In some ways, it feels like Zach Braff’s involvement with Going In Style is the most interesting thing about it. Braff, now almost a decade after his tenure on Scrubs, hasn’t exactly had a perfect hit rate on the big screen. It’s not that he’s not an untalented filmmaker, it’s just his previous movies have this pretentiousness and overwhelming naivete to them that really hinders them.
It’s refreshing then that Going in Style breaks from his previous work in a pretty big way. The film has some of the same bright charm and film school-style of character building to it but, with Braff kept behind the camera (and the scripting duties handed to Hidden Figures’ Theodore Melfi), it feels remarkably different to his previous work- even if it’s still ends up forgettable on the whole. It’s not a particularly outstanding film but it’s not exactly egregiously awful either.
A remake of the 1979 original film, Going in Style is a small-time caper about three elderly friends who band together to pull off a bank heist after their pension fund runs dry. Michael Caine, Morgan Freeman and Alan Arkin make for a perfectly cranky trio here.
Though Caine’s character ends up feeling like a de facto-lead, Going in Style is still very much an ensemble film. Each of the three adds their own quirks and emotional arc to the dramatic melting pot and they bounce off each other with a reasonable degree of authenticity.
Melfi’s script really feels like the weak link here. While each of the three leads are initially introduced as relatable archetypes, the writing really fails to dig in and find much beyond that. Caine, Freeman and Arkin do bring some charisma and personality to their roles. However, the script plays things a little too safe and rarely lets them get away with much else.
Still, it helps that they’re given some decent guest stars to play with. The film pokes a lot of fun at Matt Dillion stone-cold FBI agent. Meanwhile, SNL’s Kenan Thompson and Christopher Lloyd leverage their talents to some of the film’s funniest moments – though a lot of these feel like they come from a place of improvisation and comedic delivery than the Melfi’s script.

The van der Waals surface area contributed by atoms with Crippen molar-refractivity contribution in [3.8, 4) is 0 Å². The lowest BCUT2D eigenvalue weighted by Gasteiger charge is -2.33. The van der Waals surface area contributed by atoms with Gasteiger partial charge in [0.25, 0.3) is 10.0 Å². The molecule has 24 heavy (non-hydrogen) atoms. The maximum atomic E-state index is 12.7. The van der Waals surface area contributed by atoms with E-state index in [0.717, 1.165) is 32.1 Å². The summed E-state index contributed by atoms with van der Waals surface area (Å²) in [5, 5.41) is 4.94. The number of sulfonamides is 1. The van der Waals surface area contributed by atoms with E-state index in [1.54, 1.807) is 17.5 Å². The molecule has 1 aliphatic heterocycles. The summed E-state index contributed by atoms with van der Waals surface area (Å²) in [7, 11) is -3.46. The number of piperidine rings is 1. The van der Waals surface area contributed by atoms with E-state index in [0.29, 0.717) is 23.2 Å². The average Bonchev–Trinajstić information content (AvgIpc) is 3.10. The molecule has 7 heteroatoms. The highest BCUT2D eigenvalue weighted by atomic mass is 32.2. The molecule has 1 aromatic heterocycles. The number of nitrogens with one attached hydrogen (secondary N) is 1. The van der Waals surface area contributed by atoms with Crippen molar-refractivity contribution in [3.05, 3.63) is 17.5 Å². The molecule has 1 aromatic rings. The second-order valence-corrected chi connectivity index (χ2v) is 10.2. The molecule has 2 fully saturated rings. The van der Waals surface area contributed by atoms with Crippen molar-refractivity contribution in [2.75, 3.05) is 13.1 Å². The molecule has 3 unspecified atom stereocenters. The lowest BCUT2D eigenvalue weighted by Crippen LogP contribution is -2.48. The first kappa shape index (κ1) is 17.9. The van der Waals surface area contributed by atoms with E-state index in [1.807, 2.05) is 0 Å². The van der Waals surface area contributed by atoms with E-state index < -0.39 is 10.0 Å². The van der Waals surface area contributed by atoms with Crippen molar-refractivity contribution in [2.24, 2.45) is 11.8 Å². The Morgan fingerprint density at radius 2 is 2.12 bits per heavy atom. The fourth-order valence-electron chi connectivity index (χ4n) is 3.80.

For the most part, Going in Style manages to earn a passing grade on its jokes but I’ll be the first to admit I quickly tired of the relentless supply of “old people jokes” at the script’s disposal. There’s nothing particularly offensive here but, at the same time, I struggle to think of anything that stuck with me beyond the credits.
In contrast, the film manages to hold up best on a stylistic level. The direction bounces things along with the waltz of the film’s soundtrack. Like a lot of things in the film, it all feels vaguely familiar but not entirely unwelcome. Like Braff’s previous efforts, things are kept pretty lighthearted and earnest but (refreshingly) less annoyingly so.
While the movie itself is a fun, if forgettable, caper, it feels like the biggest thing to come out of Going In Style is the evidence that Braff has matured as a filmmaker enough to step back from script. Even though it feels like his least ‘Braff’ movie to date, on a technical and production level, Going in Style it might be his most consistently solid.
Unlike Garden State and Wish I Was Here, the things that Braff does here with direction, music and cinematography aren’t lost beneath the shadow of his own heavy-handed style of writing. Instead, they’re obfuscated by someone else’s.
Review Score: TWO AND A HALF STARS (OUT OF FIVE)
Going in Style releases in Australian cinemas on the 20th of April.